Here are a few of our families favorites pictures of us with our team family!

We celebrated Halloween on a day when Baba (Robert) was in the US, so it was nice to have other family to celebrate with! Here we are Skyping with him before the party.

E & B with their made-by-mommy fire hats!

All the kids in their costumes!

The trick-or-treat action - the Campbells happen to have 5 trick-or-treat friendly doors in their apartment, so the kids were able to go door to door trick or treating!

For thanksgiving we were able to celebrate with our team family and our Instituto Biblico Português (IBP - the bible school where we live) Family...more on the IBP family in another post...stay tuned!

I cooked my first Turkey, Irene.

Here is 4 month old baby Sophia with the finished product so that you can see just how big Irene was (7kg = 15.4 lbs).

It was a great meal, but we made the mistake of letting our guests eat first before the team. The guests sat at one table and the team sat at the other. Note to self...

Laura had a great idea and got recipes for some of Nathan's favorite holiday foods from his mom. She sent me the recipe and I made this Shoofly Pie for him. Note the beautiful spread of pies behind Nathan.

And last but not least who can forget team Christmas? This was our THIRD ANNUAL team Christmas! That's right we've been having team Christmas for 3 years now and we aren't even in Angola! If you want to refresh your memory, or you just plain don't know what Angola Team Chtistmas is all about, check out our first annual and second annual team Christmases.

The youngest opens their present first! Sophia gets a handknit hat and toy mouse from Jordan.

Sophia makes a "Best Buds" picture frame magnet for Stephen. She dipped her pinky finger in black paint and printed it on the frame to make wheels for a choo-choo train!

Stephen made me greeting cards with his little footprint on them. Each card has a special foot-related bible verse on it!

I made Katie a "Parabéns" banner. "Parabéns" is said when it is someone's birthday or any other congratulations need to be said. Katie will be able to use this a lot in Angola, both for her family and for her friends there!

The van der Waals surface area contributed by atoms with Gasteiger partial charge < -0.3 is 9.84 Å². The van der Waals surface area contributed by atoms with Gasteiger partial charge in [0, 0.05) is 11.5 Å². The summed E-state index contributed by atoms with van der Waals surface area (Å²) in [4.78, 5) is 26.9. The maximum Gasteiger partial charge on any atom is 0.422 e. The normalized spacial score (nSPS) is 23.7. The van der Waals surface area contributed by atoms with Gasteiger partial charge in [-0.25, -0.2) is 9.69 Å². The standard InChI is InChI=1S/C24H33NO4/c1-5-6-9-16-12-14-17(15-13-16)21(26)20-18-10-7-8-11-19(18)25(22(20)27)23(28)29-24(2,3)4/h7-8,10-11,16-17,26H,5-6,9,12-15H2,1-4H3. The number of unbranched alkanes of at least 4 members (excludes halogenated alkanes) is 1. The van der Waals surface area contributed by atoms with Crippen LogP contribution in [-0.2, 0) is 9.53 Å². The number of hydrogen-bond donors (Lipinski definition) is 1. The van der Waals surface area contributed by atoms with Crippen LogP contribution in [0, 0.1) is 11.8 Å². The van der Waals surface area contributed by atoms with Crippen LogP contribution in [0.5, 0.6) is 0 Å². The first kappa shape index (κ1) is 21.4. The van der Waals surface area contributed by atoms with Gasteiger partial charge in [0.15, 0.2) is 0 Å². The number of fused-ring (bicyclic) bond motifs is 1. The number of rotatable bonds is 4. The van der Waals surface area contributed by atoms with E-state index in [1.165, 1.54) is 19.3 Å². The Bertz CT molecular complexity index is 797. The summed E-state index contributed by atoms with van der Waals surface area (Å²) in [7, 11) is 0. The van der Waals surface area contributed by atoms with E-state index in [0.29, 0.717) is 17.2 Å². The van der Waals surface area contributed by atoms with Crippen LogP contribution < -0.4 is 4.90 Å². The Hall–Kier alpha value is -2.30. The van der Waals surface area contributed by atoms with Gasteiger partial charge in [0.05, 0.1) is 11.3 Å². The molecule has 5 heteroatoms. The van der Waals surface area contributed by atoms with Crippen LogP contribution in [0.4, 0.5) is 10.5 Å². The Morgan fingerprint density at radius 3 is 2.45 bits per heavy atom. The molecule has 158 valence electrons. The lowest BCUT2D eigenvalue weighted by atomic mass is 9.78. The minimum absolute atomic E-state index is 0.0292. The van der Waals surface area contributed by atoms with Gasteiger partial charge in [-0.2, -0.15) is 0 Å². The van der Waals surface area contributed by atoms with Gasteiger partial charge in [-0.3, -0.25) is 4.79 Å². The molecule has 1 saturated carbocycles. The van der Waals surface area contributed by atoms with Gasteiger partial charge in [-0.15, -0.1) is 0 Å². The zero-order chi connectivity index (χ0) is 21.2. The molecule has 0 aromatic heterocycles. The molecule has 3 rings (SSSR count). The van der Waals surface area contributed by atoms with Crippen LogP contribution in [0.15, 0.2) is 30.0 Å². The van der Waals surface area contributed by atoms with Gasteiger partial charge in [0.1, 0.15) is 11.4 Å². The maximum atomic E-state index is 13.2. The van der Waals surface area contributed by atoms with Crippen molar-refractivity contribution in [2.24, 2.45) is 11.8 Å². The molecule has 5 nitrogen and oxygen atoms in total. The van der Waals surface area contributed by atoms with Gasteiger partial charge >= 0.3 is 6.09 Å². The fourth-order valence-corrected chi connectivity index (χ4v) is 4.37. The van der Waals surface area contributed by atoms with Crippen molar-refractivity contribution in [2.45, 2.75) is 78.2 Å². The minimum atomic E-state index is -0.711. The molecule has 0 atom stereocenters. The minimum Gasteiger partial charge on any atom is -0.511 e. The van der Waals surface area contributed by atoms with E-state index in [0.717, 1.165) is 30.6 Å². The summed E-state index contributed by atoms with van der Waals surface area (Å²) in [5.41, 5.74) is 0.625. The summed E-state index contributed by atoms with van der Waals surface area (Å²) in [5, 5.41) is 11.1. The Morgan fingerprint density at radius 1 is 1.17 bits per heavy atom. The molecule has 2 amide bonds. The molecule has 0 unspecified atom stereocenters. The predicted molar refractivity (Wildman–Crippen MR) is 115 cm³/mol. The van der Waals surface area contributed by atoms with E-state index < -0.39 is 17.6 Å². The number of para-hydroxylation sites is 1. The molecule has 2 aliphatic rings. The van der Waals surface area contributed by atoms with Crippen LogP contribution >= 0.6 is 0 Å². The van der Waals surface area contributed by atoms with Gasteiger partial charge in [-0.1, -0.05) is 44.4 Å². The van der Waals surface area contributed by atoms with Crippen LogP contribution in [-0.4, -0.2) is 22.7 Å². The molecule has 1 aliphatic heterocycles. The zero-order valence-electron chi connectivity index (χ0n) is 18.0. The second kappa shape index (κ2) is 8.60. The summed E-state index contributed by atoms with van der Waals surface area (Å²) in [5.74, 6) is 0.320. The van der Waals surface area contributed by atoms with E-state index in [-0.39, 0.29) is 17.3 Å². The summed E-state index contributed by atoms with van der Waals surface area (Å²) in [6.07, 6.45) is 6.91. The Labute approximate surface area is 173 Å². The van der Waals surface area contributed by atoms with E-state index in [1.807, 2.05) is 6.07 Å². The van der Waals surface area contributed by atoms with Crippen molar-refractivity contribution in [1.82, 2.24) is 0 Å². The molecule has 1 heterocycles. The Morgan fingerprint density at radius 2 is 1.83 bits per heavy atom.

Rusty is famous for signing his name at the end of his emails with something funny like "Rustberrymuffin" or "Rustafarian," so Katie made him a list of all the ways he has signed his name over the years...it is over 100 ways! Here is Rustalooloo reading the list to us.

Rusty made Robert a bulletin board our of recycled wine corks (that he got from a cork recycling bin here in Portugal).

Last year, at the second annual team Christmas, Danny wrote a song for Robert. So, this year, Robert drew Danny's name and wrote a song for Danny. He recorded in parts using Garage Band and played it for the team. It is to the tune of "American Pie" and it is called "Ode to Edsel or the Day I Realized." FYI - Edsel is Danny's middle name.

One of Danny's priceless reactions to the lyrics of the song.

Danny spent countless hours making Nathan a detailed map of the city of Huambo where we are going to live in Angola.

Nathan sewed Efesson a marble mat! The whole team agrees that Nathan, out of all of us, comes up with some of the very best gifts!

Efesson made Alex a Pick up Sticks game!

Alex used snail shells from eating snails at the cafe to make Jordan a picture frame and some magnets.

Biruk made Laura some wreaths with Pinecones and Chestnuts that he found in Portugal.

Laura made Eliana a "Quiet Book." Here are a couple of pages that Ellie can use to learn how to zip a zipper and to play tic tac toe.

Ellie made Biruk a "Best Buds" photo magnet with a picture of the two of them at the aquarium. She used her fingerprints to make little fishies on the border.